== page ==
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Cover crops and prevented planting update for Illinois, Indiana, Michigan and Ohio

An announcement made by the Risk Management Agency (RMA) states that producers are eligible for prevented planting on acreage where the cover crop was not timely terminated and the subsequent crop was prevented from planting due to an insurable cause of loss.

The statements in the Special Provisions of Insurance are relevant to insuring a spring crop (e.g. corn, soybeans, etc.) following a crop or small grain crop that has reached the headed stage. Producers who plant a crop after a cover crop that has headed, budded, or has been harvested in the same calendar year are required to request a written agreement through their crop insurance agent. Producers have until July 15th to request a written agreement request through their agent, but are encouraged to submit their request as early as possible because a crop inspection is required as part of the written agreement. The inspection must show a yield potential equal to 90 percent of the guarantee.… Continue reading

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USDA crop report reflects disastrous weather across the country

A challenging weather year for farmers and ranchers all across the country is clearly reflected in yesterday’s crop report released by the Agriculture Department with drops shown in production, stocks and acreage forecasts for corn compared to the May report.

And with the expected drops in both production and supply, USDA is forecasting record prices not only for corn but also for wheat and soybeans. Prices for all three commodities were moved upward from the May estimates due to weather challenges. The cotton price remained the same as the May estimate, but it is still a record.

“There is no doubt that the wild weather year we’re seeing is impacting all the crops farmers produce,” said Todd Davis, crops economist with the American Farm Bureau Federation. “Drought and floods are taking their toll on cotton, corn, wheat and other crops, and USDA’s newest numbers demonstrate just that.”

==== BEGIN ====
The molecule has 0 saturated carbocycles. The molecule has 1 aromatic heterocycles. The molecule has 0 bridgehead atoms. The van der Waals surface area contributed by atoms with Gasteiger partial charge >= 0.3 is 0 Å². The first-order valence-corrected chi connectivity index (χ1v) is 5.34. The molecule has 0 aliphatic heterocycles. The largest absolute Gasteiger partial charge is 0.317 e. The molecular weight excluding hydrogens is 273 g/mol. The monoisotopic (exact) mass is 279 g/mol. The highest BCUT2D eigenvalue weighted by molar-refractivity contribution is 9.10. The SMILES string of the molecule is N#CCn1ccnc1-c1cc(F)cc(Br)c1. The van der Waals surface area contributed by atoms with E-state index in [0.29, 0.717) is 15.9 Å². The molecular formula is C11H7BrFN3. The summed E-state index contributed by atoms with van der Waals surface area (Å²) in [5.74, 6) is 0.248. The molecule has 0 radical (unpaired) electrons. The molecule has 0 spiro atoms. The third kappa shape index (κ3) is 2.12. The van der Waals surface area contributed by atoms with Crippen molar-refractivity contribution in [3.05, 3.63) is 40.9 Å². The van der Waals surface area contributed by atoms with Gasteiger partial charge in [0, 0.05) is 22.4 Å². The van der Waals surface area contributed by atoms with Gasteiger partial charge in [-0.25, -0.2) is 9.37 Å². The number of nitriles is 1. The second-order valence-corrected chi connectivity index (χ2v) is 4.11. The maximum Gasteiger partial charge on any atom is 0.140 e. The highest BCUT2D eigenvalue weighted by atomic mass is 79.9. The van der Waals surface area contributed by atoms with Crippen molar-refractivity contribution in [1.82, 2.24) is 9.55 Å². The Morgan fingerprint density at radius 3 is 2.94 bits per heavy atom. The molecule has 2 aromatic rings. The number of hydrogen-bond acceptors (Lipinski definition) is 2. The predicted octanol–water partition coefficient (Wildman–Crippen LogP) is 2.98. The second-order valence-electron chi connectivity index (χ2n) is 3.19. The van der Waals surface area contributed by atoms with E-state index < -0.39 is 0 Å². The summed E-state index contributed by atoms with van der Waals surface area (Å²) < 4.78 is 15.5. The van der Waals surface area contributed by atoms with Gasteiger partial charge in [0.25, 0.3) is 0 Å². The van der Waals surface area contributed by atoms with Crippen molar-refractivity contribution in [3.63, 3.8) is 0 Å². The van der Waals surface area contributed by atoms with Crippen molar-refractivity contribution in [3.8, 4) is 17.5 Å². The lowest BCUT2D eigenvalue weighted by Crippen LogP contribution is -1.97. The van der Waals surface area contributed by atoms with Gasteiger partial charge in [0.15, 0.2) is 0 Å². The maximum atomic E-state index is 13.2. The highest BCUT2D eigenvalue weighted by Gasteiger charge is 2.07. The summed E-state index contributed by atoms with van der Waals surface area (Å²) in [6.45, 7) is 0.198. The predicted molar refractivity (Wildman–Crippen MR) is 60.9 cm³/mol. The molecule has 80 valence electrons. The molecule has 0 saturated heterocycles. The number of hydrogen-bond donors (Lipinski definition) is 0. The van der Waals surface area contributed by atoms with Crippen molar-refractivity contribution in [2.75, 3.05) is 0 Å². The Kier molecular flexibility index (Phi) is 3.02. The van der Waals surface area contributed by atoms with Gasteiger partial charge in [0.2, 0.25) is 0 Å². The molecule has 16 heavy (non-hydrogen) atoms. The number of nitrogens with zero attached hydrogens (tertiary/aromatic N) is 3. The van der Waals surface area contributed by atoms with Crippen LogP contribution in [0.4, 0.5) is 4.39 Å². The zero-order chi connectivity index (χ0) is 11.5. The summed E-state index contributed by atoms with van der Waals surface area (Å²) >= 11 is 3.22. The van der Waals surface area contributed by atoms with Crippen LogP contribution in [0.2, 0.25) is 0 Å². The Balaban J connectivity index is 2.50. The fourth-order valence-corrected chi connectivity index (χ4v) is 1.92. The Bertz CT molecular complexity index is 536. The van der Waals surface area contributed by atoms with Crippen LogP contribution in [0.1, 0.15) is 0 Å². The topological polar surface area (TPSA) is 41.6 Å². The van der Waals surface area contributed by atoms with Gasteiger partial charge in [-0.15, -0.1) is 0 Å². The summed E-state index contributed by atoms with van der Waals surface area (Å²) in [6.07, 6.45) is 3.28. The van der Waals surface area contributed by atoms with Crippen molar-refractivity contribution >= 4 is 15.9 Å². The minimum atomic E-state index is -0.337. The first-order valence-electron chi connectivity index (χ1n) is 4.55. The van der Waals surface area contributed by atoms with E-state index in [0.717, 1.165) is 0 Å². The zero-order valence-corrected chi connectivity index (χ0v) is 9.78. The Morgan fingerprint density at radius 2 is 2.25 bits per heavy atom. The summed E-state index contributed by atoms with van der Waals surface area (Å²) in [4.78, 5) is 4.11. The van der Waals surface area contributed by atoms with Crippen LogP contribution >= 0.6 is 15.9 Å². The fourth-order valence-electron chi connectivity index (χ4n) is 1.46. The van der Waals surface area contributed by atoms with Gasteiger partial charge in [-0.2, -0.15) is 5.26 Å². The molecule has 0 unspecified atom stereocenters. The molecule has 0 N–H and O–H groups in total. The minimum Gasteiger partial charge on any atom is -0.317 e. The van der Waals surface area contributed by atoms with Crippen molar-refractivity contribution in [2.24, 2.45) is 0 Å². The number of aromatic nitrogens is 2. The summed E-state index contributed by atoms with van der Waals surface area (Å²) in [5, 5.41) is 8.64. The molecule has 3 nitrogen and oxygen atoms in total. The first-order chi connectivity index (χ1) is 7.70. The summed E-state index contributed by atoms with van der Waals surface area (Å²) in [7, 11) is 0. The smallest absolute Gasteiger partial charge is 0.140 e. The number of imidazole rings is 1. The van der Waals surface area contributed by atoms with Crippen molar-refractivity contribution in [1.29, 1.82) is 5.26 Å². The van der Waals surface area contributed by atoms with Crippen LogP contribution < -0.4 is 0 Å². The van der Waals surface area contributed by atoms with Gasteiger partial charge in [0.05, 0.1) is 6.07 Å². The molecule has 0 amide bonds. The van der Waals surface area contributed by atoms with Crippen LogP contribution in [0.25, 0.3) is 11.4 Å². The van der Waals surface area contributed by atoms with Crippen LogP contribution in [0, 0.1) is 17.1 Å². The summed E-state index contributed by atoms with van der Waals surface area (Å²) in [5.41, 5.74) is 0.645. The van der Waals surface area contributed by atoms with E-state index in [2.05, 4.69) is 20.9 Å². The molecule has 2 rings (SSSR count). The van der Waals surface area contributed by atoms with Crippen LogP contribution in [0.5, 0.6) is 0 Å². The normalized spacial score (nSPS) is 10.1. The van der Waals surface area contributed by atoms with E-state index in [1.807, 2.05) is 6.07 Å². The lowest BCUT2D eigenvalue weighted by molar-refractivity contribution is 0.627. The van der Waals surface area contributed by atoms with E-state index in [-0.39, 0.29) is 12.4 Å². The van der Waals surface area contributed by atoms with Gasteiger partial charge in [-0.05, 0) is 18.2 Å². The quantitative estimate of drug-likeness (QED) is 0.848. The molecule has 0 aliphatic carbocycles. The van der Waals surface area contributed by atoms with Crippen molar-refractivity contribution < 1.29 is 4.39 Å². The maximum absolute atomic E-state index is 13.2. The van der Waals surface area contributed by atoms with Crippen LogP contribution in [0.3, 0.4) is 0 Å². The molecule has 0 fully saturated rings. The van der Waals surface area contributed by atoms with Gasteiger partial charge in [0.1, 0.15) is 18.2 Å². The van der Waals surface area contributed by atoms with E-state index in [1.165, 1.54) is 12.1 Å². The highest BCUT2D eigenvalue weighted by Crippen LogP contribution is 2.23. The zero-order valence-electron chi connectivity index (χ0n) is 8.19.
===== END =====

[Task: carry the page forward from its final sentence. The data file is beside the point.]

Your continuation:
In its June World Agricultural Supply and Demand Estimates released today, USDA reduced planted corn acres by 1.5 million acres from its March planting intentions survey to 90.7 million acres.… Continue reading

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Flood damaged wheat could be a total loss

By Pierce Paul and Dennis Mills, Ohio State University Extension

The damage left by above-average rainfall is now showing up in parts of Ohio. Wheat fields that were under water for several days are now dying. Wheat can recover from a few days of excess water, once the water dries out quickly. But the frequent and heavy rains we have had left the crop under water for close to a week in some locations.

Excess water replaces the air in the soil and deprives the plant roots of much-needed oxygen. Roots that are deprived of oxygen for an extended period will die. This is soon followed by death of the stems, and eventually, the entire plant, and the dead plant tissue is quickly invaded by opportunistic organisms. While wet, saturated, and poorly aerated soils do favor some plant pathogens such as Pythium and could lead to root rot, the problems we are seeing in most of the flooded fields are not caused by diseases.… Continue reading

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It is time to start scouting emerging crops

Now is the time for grain farmers to scout fields at risk for insect infestations and potential pest problems, according to a Purdue Extension entomologist.

Corn planted into grass and wheat in areas of dense growth poses a high armyworm risk. Corn where weedy growth existed could potentially face cutworm troubles, and soybeans first emerging could face bean leaf beetle pressures.

“Corn that has been no-till planted into an abandoned wheat stand or a grass cover crop should be inspected immediately for armyworm feeding,” said Christian Krupke. “Hatched larvae will move from dying grasses to emerging or emerged corn.”

Armyworm feed from the leaf margin toward the midrib and give corn a ragged appearance. In some cases damage may be extensive enough that most of the plant, except the midrib and stalk, is consumed.

“A highly damaged plant may recover if the growing point has not been destroyed,” Krupke said.

If growers find that more than 50% of the corn plants show armyworm feeding damage and there are numerous live larvae less than 1.25 inches long, Krupke said a control method may be necessary.… Continue reading

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A late start to corn planting – Agronomic challenges ahead

By John Brien, AgriGold Regional Agronomist

Planting corn in 2011 has continually been hampered by frequent rain events that have dumped varying amounts of water across the Ohio region. According to the June 5 USDA Ohio cropping report, Ohio had 58% of the corn planted compared to the historical average of 99%. Of the 58% planted, 21% had emerged.  The late start to corn planting is not ideal and will present some unique challenges to corn growers throughout the growing season, but the late planting does not constitute a crop failure. Corn plants adapt very well to challenges and will produce the most grain as possible; the key to success is limiting the amount of stress the corn plant endures.

Late planted corn is more susceptible to weather stress than corn planted earlier in the season. Late planted corn is more likely to experience hotter weather during pollination and more moisture stress during grain fill.… Continue reading